This approach requires everyone understanding data’s importance and also an infrastructure that supports it. Have the right tools and platforms in place that ensure accuracy, integrity and security of the data.

The right data tools are key 

The amount of business software that we use on a daily basis has increased significantly and they all generate a lot of valuable data that can quickly get messy and complex – especially with the likes of human generated data like from a CRM.

CRMs can easily become overwhelming and time consuming, they require a high level of manual input, leading people to leave many fields empty or avoid it altogether. This results in patchy data and doesn’t give the complete business picture.

Take a look at the manual input that you require and decide if it’s all needed and if any of it can be automated using RPA tools. Ensure that if you do have high levels of input needed that team members have adequate time to do so and that you ask for the feedback regularly to help ease any pain points.

Make sure that you are using the data that the team has generated to show how it is benefitting the company. This will then make them and their efforts feel worthwhile and more likely to continue completing as required in the future.

Everyone needs access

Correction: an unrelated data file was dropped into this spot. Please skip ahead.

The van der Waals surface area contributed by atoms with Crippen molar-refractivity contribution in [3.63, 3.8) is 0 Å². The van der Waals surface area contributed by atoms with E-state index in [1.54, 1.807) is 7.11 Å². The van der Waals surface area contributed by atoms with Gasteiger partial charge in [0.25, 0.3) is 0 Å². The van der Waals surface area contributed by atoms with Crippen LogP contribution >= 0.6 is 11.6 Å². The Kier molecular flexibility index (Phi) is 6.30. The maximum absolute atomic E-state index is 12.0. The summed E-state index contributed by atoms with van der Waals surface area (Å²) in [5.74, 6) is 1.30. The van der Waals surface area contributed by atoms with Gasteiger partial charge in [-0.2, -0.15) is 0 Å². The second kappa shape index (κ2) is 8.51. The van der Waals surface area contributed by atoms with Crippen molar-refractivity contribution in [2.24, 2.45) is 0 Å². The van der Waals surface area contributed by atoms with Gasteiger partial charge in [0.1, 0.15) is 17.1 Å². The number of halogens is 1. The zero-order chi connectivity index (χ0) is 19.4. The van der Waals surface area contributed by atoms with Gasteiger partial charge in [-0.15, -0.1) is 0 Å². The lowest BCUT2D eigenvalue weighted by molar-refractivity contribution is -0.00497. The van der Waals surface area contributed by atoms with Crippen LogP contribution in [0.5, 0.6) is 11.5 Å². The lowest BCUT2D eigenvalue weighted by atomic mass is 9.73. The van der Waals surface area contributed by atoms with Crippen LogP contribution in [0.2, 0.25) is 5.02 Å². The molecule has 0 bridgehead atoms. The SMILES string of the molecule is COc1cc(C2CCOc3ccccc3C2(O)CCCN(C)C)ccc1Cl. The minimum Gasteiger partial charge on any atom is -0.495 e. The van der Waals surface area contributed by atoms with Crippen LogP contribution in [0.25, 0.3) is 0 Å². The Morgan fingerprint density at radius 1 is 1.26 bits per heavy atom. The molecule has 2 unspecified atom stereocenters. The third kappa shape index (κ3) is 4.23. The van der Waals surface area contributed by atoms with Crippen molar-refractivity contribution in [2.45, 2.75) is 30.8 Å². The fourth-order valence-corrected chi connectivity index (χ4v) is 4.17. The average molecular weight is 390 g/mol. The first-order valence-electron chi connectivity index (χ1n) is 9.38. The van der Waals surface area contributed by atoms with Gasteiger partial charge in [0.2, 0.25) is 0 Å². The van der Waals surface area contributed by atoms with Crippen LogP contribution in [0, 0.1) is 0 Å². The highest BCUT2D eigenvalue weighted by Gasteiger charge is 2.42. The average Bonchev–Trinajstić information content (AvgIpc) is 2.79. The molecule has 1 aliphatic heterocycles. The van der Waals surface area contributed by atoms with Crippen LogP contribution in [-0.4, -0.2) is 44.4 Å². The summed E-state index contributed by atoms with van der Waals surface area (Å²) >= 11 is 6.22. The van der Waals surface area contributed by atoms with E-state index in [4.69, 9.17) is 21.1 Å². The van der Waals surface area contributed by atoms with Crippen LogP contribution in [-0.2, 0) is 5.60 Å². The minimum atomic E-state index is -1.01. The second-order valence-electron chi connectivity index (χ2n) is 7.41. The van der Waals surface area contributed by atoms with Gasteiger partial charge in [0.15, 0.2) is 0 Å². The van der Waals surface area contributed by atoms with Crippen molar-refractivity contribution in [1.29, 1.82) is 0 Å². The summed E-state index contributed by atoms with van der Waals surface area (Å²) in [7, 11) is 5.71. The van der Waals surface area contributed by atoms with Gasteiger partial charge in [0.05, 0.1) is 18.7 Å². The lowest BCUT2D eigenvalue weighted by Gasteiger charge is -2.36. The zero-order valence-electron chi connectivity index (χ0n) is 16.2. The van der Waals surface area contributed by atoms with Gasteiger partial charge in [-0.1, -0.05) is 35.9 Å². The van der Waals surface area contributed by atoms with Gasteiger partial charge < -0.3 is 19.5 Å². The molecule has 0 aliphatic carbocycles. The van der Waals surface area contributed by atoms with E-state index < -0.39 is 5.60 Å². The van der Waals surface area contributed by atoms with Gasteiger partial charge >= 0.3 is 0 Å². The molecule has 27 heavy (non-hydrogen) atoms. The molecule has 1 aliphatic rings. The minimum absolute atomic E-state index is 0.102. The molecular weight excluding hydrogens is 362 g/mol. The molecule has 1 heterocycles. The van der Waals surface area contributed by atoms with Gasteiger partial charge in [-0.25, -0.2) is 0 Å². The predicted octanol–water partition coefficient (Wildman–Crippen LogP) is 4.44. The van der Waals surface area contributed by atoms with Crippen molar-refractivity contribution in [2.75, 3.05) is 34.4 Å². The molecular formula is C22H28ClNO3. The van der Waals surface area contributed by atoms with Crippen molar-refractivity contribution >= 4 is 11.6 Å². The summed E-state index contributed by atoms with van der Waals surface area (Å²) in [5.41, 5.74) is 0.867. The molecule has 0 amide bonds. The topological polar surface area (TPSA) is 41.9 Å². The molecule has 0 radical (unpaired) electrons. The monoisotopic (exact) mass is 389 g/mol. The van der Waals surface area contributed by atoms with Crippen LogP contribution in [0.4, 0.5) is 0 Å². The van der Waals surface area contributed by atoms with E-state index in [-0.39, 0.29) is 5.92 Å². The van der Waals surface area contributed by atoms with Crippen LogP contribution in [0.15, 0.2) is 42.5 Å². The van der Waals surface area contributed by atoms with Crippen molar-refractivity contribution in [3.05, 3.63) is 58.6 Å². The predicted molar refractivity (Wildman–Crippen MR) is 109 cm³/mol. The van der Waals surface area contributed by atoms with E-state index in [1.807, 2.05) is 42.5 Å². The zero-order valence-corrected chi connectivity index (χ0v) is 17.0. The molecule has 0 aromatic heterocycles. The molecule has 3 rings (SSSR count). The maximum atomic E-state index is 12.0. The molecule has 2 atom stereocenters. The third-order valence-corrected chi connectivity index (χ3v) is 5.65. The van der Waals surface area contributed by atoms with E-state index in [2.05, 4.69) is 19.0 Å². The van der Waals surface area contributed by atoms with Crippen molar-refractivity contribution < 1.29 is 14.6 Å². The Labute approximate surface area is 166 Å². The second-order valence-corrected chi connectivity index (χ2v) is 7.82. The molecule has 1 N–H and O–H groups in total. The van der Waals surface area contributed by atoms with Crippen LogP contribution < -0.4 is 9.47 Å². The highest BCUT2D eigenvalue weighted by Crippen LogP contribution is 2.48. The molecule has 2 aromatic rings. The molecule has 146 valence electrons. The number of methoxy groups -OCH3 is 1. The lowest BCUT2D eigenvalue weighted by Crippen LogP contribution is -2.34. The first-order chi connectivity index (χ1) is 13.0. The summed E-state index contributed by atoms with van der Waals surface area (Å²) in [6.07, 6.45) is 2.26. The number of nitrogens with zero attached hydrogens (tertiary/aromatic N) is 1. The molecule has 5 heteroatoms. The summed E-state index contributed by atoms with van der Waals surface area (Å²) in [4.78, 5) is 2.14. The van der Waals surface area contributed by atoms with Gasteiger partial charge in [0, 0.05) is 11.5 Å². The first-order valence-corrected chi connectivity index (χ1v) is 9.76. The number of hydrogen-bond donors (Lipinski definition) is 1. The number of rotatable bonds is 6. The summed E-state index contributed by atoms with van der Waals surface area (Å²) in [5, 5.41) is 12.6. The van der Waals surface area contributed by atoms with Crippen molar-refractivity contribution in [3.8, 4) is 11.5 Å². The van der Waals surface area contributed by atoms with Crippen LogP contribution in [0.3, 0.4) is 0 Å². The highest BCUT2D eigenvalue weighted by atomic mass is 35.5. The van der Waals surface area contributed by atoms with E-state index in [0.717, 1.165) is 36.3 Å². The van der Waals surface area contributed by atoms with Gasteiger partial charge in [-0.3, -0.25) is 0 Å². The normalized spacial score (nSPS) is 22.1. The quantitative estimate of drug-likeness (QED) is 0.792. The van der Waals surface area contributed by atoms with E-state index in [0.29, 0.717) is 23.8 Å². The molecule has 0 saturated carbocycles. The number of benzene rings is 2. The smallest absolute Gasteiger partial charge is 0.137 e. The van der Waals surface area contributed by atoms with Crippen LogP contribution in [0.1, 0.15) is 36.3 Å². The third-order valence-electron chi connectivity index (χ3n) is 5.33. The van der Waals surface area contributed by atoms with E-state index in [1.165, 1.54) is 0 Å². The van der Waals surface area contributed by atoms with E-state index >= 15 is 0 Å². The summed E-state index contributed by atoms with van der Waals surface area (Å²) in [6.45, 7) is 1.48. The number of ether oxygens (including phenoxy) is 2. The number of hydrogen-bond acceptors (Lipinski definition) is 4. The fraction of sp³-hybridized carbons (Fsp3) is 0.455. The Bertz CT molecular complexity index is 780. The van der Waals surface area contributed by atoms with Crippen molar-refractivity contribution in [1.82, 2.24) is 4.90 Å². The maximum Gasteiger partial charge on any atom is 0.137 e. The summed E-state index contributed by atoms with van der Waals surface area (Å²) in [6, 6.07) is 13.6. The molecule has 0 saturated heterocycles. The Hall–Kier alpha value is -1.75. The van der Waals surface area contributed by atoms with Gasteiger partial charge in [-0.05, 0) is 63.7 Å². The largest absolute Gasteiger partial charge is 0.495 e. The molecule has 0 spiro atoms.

If you want a data culture, you have to make data accessible for everyone – data’s often only shared with the management and not communicated company wide. In addition, accessing databases can be difficult unless you’re experienced or trained so many who could really benefit from accessing data to aid their role aren’t able to.

You want the team to utilise the data to make better and faster decisions and take the company forward. Granting people with the right level of access to real time data is a key step to achieve the next level of data efficiency.

Traditional BI platforms with  drag-and-drop interfaces have gone a long way into making databases more easily accessible, but are still limited to those that have the time and skills to use such tools.  There are many new solutions in the market which provide an intuitive and user-friendly approach , enabling anyone to explore data. The Veezoo platform, for example, works like a search engine for your data, people simply type in a question as if they’re asking a person and the data is returned, along with suggested other insights. This makes data exploration not only fun, but also supports workers to leverage valuable information in their workflow.

Creating a data culture will of course take time and investment. But once you have a company where data is at the heart of the day to day activities it will only bring benefits and help you keep ahead of your market, spot trends, respond quickly to change and minimise failure.